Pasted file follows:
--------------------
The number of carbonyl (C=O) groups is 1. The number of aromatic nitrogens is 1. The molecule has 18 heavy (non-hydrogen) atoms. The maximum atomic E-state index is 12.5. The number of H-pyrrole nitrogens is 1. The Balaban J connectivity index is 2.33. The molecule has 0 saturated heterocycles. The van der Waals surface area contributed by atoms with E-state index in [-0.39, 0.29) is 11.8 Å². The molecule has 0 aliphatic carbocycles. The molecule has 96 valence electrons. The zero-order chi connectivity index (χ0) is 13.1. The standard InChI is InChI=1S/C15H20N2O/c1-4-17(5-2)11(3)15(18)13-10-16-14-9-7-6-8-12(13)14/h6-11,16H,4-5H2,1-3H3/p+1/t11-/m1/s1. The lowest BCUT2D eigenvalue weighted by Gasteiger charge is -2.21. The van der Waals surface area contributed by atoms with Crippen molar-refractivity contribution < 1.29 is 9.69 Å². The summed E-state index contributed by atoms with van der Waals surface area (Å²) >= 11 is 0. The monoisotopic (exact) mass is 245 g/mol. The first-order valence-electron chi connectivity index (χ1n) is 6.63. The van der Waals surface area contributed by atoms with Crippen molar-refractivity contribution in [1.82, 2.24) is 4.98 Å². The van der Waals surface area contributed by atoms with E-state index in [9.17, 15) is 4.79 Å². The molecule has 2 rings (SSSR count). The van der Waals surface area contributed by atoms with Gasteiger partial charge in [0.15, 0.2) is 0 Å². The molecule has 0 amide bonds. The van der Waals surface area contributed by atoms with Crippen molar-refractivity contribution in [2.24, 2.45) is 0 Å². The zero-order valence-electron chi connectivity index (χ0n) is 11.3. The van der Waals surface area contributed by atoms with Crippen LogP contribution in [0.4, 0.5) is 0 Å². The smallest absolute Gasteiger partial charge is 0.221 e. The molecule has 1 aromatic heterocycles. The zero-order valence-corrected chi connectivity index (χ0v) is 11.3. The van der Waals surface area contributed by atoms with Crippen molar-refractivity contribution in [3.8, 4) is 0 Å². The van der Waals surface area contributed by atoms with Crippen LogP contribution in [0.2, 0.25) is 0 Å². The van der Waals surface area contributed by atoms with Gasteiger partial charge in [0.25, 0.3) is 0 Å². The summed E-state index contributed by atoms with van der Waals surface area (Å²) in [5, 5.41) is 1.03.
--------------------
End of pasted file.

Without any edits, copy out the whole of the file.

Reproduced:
The number of carbonyl (C=O) groups is 1. The number of aromatic nitrogens is 1. The molecule has 18 heavy (non-hydrogen) atoms. The maximum atomic E-state index is 12.5. The number of H-pyrrole nitrogens is 1. The Balaban J connectivity index is 2.33. The molecule has 0 saturated heterocycles. The van der Waals surface area contributed by atoms with E-state index in [-0.39, 0.29) is 11.8 Å². The molecule has 0 aliphatic carbocycles. The molecule has 96 valence electrons. The zero-order chi connectivity index (χ0) is 13.1. The standard InChI is InChI=1S/C15H20N2O/c1-4-17(5-2)11(3)15(18)13-10-16-14-9-7-6-8-12(13)14/h6-11,16H,4-5H2,1-3H3/p+1/t11-/m1/s1. The lowest BCUT2D eigenvalue weighted by Gasteiger charge is -2.21. The van der Waals surface area contributed by atoms with Crippen molar-refractivity contribution < 1.29 is 9.69 Å². The summed E-state index contributed by atoms with van der Waals surface area (Å²) >= 11 is 0. The monoisotopic (exact) mass is 245 g/mol. The first-order valence-electron chi connectivity index (χ1n) is 6.63. The van der Waals surface area contributed by atoms with Crippen molar-refractivity contribution in [1.82, 2.24) is 4.98 Å². The van der Waals surface area contributed by atoms with E-state index in [9.17, 15) is 4.79 Å². The molecule has 2 rings (SSSR count). The van der Waals surface area contributed by atoms with Gasteiger partial charge in [0.15, 0.2) is 0 Å². The molecule has 0 amide bonds. The van der Waals surface area contributed by atoms with Crippen molar-refractivity contribution in [2.24, 2.45) is 0 Å². The zero-order valence-electron chi connectivity index (χ0n) is 11.3. The van der Waals surface area contributed by atoms with Crippen LogP contribution in [0.4, 0.5) is 0 Å². The smallest absolute Gasteiger partial charge is 0.221 e. The molecule has 1 aromatic heterocycles. The zero-order valence-corrected chi connectivity index (χ0v) is 11.3. The van der Waals surface area contributed by atoms with Crippen molar-refractivity contribution in [3.8, 4) is 0 Å². The van der Waals surface area contributed by atoms with Crippen LogP contribution in [0.2, 0.25) is 0 Å². The van der Waals surface area contributed by atoms with Gasteiger partial charge in [0.25, 0.3) is 0 Å². The summed E-state index contributed by atoms with van der Waals surface area (Å²) in [5, 5.41) is 1.03.